I think many even outside the EU would agree with the concept of a Right To Be Forgotten, that someone who made a one-time minor mistake or a long-ago embarrassing action should be able to remove it from the top search results for their name.

But as Europe is now discovering, having a court grant this new right without some better guidelines on exactly how it should be used, or not used, is fraught with issues — among them, enabling the effective censorship of the press. That’s because even if the law removes content only from a search engine like Google, but not from a media outlet itself, the inability for people to easily find the content is de facto censorship.


Related Topics: Channel: Search Marketing | Legal: Censorship | Top News


About The Author: is Founding Editor of Marketing Land. He’s a widely cited authority on search marketing and internet marketing issues, who has covered the space since 1996. Danny also serves as Chief Content Officer for Third Door Media, which publishes Search Engine Land and produces the SMX: Search Marketing Expo conference series. He has a personal blog called Daggle (and keeps his disclosures page there). He can be found on Facebook, Google + and microblogs on Twitter as @dannysullivan.

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  • John Stimpson

    It irks me that this is the case but realistically what can we do? I would be interested to hear your thoughts on the kind of guidelines that could be given to Google to more effectively, or moreover fairly, achieve what they must in regards to online content.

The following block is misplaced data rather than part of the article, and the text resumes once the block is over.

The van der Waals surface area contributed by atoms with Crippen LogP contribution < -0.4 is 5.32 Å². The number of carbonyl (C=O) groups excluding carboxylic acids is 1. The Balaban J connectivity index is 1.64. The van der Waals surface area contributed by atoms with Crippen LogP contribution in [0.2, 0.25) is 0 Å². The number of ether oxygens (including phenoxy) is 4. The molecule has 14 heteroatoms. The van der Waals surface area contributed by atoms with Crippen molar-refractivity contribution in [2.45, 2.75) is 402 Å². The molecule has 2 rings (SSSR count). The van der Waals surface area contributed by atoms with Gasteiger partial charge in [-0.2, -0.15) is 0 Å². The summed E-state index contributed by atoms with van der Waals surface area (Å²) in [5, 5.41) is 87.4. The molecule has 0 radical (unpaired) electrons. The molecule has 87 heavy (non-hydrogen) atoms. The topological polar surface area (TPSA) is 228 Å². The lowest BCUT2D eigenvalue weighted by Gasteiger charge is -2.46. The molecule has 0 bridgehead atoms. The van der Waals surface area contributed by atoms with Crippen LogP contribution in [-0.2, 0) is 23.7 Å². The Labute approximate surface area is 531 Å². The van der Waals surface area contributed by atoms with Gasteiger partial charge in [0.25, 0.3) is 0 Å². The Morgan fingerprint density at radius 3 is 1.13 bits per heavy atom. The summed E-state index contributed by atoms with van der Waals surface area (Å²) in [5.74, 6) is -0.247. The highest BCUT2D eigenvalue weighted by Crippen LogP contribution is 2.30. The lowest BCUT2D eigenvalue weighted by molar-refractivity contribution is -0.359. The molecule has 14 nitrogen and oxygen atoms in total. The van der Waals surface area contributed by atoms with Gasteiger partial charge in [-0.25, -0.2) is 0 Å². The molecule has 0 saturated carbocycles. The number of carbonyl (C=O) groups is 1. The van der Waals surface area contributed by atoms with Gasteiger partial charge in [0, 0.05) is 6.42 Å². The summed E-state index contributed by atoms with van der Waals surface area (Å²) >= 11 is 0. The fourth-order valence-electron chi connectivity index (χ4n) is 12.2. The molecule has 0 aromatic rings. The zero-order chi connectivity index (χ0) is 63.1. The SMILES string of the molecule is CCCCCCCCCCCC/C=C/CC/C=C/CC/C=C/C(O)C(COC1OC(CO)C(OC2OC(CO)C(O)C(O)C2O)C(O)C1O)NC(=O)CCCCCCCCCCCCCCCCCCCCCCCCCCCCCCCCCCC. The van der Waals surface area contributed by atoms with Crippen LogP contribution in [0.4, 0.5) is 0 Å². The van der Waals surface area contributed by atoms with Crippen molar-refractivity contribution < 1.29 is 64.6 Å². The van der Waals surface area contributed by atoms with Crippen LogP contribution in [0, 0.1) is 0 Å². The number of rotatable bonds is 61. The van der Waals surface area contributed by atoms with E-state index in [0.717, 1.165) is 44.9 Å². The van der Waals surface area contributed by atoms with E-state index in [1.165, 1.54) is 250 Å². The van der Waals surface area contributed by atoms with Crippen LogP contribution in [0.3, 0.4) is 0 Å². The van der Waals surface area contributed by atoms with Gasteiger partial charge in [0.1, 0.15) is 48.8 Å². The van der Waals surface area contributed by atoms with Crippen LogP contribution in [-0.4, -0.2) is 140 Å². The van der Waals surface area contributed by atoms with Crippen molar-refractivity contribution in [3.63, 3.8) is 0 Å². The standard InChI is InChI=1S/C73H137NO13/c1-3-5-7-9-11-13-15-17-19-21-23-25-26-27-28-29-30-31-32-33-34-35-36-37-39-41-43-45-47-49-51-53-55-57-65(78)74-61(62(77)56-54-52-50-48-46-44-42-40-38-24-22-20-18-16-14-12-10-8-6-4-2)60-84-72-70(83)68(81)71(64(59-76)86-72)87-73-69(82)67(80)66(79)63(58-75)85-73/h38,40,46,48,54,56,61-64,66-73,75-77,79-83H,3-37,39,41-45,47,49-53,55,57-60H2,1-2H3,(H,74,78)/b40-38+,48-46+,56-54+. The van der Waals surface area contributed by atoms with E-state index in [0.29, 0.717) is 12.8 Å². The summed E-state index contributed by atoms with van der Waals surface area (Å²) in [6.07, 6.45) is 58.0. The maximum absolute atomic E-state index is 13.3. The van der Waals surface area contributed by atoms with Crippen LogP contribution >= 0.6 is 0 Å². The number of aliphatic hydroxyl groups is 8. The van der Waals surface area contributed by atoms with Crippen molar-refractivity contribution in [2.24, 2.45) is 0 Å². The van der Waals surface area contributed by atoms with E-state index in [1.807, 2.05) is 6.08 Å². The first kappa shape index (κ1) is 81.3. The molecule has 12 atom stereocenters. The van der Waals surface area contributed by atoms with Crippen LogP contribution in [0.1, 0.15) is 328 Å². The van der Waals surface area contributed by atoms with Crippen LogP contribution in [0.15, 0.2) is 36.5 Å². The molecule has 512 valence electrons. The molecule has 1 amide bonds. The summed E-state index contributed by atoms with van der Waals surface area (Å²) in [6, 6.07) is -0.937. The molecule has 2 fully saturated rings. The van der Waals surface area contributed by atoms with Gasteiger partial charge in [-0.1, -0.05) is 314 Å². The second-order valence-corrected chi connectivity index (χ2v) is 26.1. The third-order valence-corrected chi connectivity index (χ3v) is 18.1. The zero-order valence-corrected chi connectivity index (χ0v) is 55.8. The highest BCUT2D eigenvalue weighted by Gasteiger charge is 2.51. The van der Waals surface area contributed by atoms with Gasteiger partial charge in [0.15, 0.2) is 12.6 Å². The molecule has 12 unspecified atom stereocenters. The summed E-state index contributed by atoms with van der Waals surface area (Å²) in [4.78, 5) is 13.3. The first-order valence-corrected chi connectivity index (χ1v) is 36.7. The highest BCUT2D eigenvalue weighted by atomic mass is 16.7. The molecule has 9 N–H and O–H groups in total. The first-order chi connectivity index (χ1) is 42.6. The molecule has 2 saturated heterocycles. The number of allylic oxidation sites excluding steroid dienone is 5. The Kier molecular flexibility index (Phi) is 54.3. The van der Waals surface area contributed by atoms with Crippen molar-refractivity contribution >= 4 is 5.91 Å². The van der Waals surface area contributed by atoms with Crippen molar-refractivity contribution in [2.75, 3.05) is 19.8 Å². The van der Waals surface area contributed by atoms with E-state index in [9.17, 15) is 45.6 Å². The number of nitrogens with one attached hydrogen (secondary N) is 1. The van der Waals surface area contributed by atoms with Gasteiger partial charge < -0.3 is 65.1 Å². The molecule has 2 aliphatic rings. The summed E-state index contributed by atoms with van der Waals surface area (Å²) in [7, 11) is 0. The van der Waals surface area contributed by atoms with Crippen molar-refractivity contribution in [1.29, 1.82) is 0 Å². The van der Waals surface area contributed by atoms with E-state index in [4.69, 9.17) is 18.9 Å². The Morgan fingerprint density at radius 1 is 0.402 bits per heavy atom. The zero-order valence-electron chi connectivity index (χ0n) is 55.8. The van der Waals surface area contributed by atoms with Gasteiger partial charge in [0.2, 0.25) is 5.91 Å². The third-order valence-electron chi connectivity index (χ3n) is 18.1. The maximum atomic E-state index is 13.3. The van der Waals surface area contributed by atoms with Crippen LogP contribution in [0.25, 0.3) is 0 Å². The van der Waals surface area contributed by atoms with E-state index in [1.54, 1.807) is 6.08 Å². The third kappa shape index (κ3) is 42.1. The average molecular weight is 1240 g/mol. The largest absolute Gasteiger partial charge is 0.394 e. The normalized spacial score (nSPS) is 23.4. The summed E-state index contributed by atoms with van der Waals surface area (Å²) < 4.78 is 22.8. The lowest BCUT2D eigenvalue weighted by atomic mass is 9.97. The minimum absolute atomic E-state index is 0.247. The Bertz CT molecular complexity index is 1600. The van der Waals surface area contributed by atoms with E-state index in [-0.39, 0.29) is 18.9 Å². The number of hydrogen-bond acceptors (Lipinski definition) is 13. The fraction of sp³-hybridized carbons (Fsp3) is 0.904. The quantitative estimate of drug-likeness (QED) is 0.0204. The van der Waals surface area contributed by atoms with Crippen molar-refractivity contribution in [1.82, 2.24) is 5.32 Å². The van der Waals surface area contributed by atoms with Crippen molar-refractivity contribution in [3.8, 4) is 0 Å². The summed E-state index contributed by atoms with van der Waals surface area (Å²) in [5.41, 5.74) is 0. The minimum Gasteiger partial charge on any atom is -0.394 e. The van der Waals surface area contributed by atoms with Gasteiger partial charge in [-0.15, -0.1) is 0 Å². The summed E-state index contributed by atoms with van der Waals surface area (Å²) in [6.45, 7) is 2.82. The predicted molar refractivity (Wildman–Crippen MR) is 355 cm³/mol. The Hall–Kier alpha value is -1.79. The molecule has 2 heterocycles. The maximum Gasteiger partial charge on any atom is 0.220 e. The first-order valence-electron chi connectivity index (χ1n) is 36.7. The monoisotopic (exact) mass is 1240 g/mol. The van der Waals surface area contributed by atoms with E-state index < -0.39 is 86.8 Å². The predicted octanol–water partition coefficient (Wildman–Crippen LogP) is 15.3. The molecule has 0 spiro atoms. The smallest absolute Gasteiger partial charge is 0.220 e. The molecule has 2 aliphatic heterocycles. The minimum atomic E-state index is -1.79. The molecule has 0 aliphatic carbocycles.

• William Harvey

    Hi Danny,

    What you’re seeing right now are teething issues in new legislation, nearly all EU countries, especially the UK uphold free speech in it’s entirety and the ruling, in my opinion, was meant to remove false and damaging information. Other marketing and information channels have to do it, why not search engines?

    Saying that, it’s a mammoth task for any company to control along with legislation that can be taken as wide as you like (typical EU policy making). But rest assured, the UK are working on it and if the EU don’t make the legislation tighter the UK will move to have it dropped.

    An alternative method, rather than putting it all on Google’s shoulders, would be a similar set up to the “WIPO Arbitration and Mediation Center”.


    For the first time yesterday I dealt with a company regarding a site that disappeared from Google SERPs, it looks like the owner used this ruling and because his name is on the footer of every page, he lost all organic hits.

  • William Harvey